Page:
Georgia Poll Shows Peach State Voters Support Casinos, Want Sports Betting

Posted on: January 18, 2020, 12:10h. 

Last updated on: January 19, 2020, 09:38h.

A new poll indicates support for casino gaming in Georgia is modestly increasing, while a clear majority of voters favor allowing sports wagering in the state.

Georgia, home to Augusta National and The Masters, has support for casinos and sports betting. (Image: SB Nation)

The Atlanta Journal-Constitution (AJC), Georgia’s largest daily newspaper, surveyed 1,025 voters in the state from a variety of areas and socioeconomic backgrounds on various issues. They ranged from the economy to Medicaid expansion to a proposal making it mandatory for adults to wear seat belts in the back of cars. Opening the southern state up to casinos and sports betting were among the questions respondents answered.

Georgia’s General Assembly came back into session on Jan. 13 and is expected to tackle the gaming expansion and sports wagering issues this year.

Overall, 64 percent of those surveyed support allowing casinos in the Peach State, up from 62 percent in 2016, the last time a similar poll was conducted, according to the AJC. Fifty-seven percent of registered voters there favor allowing sports betting.

The poll, conducted in conjunction with the University of Georgia’s School of Public and International Affairs, ran Jan. 6 through Jan. 15, and queried 478 men and 547 women with a margin of error of 3.1 percent.

Long Road Ahead

While there is momentum for expanded gaming options in the Peach State, lawmakers still have to contend with history, which has seen Georgia take one of the strongest anti-casino stances in the US. The state is one of just eight that isn’t home to either commercial or tribal gaming venues, and it wasn’t until 1992 that a lottery was permitted there.

Lottery spending funds the HOPE college scholarship program. But as Georgia has added population, HOPE is only funding 70 percent of recipients’ university costs. That shortfall has prompted some politicians to pitch casinos and sports betting as avenues for filling the void.

Georgia’s process for liberalizing gaming options is similar to other states, where lawmakers would have to amend the state constitution and then send the questions on to voters in the form of ballot initiatives. Two-thirds of the state’s House and Senate members would have to approve of the amendments before the issue could be decided on by voters, meaning bipartisan support is required.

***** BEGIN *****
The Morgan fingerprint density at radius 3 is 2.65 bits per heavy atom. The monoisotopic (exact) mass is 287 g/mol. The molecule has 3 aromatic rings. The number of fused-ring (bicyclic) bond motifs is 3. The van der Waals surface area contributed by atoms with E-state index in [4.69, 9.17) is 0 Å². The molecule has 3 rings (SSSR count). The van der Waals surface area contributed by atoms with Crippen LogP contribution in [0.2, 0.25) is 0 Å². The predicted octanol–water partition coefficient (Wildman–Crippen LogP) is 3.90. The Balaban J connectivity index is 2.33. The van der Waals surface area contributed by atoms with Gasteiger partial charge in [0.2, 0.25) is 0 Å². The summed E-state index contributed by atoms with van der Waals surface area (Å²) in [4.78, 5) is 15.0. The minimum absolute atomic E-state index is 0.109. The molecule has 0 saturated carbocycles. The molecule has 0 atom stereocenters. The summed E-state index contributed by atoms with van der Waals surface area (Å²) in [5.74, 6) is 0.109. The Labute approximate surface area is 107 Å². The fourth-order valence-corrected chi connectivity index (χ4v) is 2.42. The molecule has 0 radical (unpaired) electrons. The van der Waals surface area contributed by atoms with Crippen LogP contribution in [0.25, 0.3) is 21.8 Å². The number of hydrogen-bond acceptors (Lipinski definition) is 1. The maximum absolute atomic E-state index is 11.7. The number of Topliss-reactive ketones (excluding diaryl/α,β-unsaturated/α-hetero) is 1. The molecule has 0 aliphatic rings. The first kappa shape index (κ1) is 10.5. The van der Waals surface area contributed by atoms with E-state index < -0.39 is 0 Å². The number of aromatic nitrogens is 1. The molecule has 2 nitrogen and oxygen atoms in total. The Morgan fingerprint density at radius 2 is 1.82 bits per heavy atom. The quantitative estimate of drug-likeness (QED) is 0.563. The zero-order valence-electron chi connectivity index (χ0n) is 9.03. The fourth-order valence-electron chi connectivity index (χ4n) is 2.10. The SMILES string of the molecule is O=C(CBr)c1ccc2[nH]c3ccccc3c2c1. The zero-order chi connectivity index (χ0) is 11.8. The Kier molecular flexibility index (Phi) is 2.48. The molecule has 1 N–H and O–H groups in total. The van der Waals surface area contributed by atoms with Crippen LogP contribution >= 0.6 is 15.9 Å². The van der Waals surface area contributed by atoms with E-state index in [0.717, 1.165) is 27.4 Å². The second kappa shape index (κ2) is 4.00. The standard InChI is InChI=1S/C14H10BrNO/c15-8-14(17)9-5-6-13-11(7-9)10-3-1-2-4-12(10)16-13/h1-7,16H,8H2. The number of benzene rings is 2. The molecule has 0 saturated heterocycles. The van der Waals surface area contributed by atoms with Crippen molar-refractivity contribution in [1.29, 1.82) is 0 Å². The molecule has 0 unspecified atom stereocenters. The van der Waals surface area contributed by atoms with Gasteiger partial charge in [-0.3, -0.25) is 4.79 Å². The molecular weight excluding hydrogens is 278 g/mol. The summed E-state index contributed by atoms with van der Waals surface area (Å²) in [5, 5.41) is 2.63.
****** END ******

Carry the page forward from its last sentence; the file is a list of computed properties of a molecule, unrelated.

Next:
The state House has 103 Republicans and 75 Democrats, with two current vacancies while the Senate is controlled by the GOP with a 35-21 majority.

Broad Support

Adding gaming venues and permitting sports wagering are ideas supported by an array of Georgians from varying backgrounds, with the staunchest opposition (75 percent) attributable to those that describe themselves as “very conservative.”

The AJC poll indicates support for casino gaming among those making less than $25,000 per year, or up to $50,000, is comparable to the underpinning the issue receives from those in the $100,000 to $150,000 and beyond income brackets.

As for sports betting in Georgia, that issue is more dividend along gender lines, with 64.4 percent of men polled favoring it compared to just 50.8 percent of women.

Across education segments, sports wagering is widely supported by Georgians with high school diplomas or less, some college and four-year degrees. But a majority of those surveyed with post-graduate certification oppose it.

The AJC polls also shows the idea of wagering on professional sports in the Peach State has some divides along age and racial lines. Sixty-two percent of black voters like the idea, while that number declines to 54.3 percent among whites.

Regardless of gender and race, sports betting in Georgia is widely favored by those in the 18-29 and 30-44 age demographics. But nearly two-thirds of voters 65 and older oppose it.